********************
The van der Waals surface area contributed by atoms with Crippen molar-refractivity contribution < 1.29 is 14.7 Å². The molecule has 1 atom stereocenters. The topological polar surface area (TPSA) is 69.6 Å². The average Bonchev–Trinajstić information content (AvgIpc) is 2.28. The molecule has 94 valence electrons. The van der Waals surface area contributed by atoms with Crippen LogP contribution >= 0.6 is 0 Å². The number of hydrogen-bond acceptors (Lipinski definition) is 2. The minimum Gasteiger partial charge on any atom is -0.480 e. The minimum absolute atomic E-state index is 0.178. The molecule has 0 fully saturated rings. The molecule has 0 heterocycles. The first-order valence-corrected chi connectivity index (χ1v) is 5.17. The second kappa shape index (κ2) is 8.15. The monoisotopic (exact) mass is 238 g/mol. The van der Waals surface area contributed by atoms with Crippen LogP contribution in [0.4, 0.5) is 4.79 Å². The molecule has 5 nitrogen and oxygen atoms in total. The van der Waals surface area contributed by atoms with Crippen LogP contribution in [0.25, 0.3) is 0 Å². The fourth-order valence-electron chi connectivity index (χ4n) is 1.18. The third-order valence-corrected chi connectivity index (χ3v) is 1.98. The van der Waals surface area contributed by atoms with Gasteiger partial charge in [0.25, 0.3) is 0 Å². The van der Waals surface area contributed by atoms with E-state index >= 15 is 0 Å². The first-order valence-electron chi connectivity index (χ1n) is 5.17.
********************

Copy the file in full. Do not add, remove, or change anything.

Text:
The van der Waals surface area contributed by atoms with Crippen molar-refractivity contribution < 1.29 is 14.7 Å². The molecule has 1 atom stereocenters. The topological polar surface area (TPSA) is 69.6 Å². The average Bonchev–Trinajstić information content (AvgIpc) is 2.28. The molecule has 94 valence electrons. The van der Waals surface area contributed by atoms with Crippen LogP contribution >= 0.6 is 0 Å². The number of hydrogen-bond acceptors (Lipinski definition) is 2. The minimum Gasteiger partial charge on any atom is -0.480 e. The minimum absolute atomic E-state index is 0.178. The molecule has 0 fully saturated rings. The molecule has 0 heterocycles. The first-order valence-corrected chi connectivity index (χ1v) is 5.17. The second kappa shape index (κ2) is 8.15. The monoisotopic (exact) mass is 238 g/mol. The van der Waals surface area contributed by atoms with Crippen LogP contribution in [0.4, 0.5) is 4.79 Å². The molecule has 5 nitrogen and oxygen atoms in total. The van der Waals surface area contributed by atoms with Crippen LogP contribution in [0.25, 0.3) is 0 Å². The fourth-order valence-electron chi connectivity index (χ4n) is 1.18. The third-order valence-corrected chi connectivity index (χ3v) is 1.98. The van der Waals surface area contributed by atoms with Gasteiger partial charge in [0.25, 0.3) is 0 Å². The van der Waals surface area contributed by atoms with E-state index >= 15 is 0 Å². The first-order valence-electron chi connectivity index (χ1n) is 5.17.